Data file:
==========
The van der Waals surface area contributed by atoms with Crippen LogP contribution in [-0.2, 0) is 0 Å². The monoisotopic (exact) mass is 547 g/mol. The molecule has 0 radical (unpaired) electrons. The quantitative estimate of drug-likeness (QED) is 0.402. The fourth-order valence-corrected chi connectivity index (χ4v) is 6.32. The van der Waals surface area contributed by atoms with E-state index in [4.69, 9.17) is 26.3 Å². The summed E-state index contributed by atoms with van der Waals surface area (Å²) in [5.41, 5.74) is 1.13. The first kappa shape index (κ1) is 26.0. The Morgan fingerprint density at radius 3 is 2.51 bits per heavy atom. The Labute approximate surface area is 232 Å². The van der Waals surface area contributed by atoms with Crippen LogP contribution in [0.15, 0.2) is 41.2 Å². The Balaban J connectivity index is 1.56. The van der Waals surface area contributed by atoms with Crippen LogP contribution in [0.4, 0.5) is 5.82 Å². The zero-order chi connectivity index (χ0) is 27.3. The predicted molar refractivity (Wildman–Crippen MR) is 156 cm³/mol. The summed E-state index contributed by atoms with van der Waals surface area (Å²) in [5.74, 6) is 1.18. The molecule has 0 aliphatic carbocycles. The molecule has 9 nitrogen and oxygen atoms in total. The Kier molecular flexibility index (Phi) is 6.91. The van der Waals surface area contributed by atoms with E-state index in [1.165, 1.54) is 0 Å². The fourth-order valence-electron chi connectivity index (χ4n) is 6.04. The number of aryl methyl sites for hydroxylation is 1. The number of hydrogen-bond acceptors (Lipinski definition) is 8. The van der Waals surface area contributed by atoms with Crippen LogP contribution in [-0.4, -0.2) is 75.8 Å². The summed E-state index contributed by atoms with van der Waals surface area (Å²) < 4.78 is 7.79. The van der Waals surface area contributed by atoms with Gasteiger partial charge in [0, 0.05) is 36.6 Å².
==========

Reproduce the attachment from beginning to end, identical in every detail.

The van der Waals surface area contributed by atoms with Crippen LogP contribution in [-0.2, 0) is 0 Å². The monoisotopic (exact) mass is 547 g/mol. The molecule has 0 radical (unpaired) electrons. The quantitative estimate of drug-likeness (QED) is 0.402. The fourth-order valence-corrected chi connectivity index (χ4v) is 6.32. The van der Waals surface area contributed by atoms with E-state index in [4.69, 9.17) is 26.3 Å². The summed E-state index contributed by atoms with van der Waals surface area (Å²) in [5.41, 5.74) is 1.13. The first kappa shape index (κ1) is 26.0. The Morgan fingerprint density at radius 3 is 2.51 bits per heavy atom. The Labute approximate surface area is 232 Å². The van der Waals surface area contributed by atoms with Crippen LogP contribution in [0.15, 0.2) is 41.2 Å². The Balaban J connectivity index is 1.56. The van der Waals surface area contributed by atoms with Crippen LogP contribution in [0.4, 0.5) is 5.82 Å². The zero-order chi connectivity index (χ0) is 27.3. The predicted molar refractivity (Wildman–Crippen MR) is 156 cm³/mol. The summed E-state index contributed by atoms with van der Waals surface area (Å²) in [5.74, 6) is 1.18. The molecule has 0 aliphatic carbocycles. The molecule has 9 nitrogen and oxygen atoms in total. The Kier molecular flexibility index (Phi) is 6.91. The van der Waals surface area contributed by atoms with E-state index in [1.165, 1.54) is 0 Å². The fourth-order valence-electron chi connectivity index (χ4n) is 6.04. The number of aryl methyl sites for hydroxylation is 1. The number of hydrogen-bond acceptors (Lipinski definition) is 8. The van der Waals surface area contributed by atoms with Crippen LogP contribution in [-0.4, -0.2) is 75.8 Å². The summed E-state index contributed by atoms with van der Waals surface area (Å²) < 4.78 is 7.79. The van der Waals surface area contributed by atoms with Gasteiger partial charge in [0, 0.05) is 36.6 Å².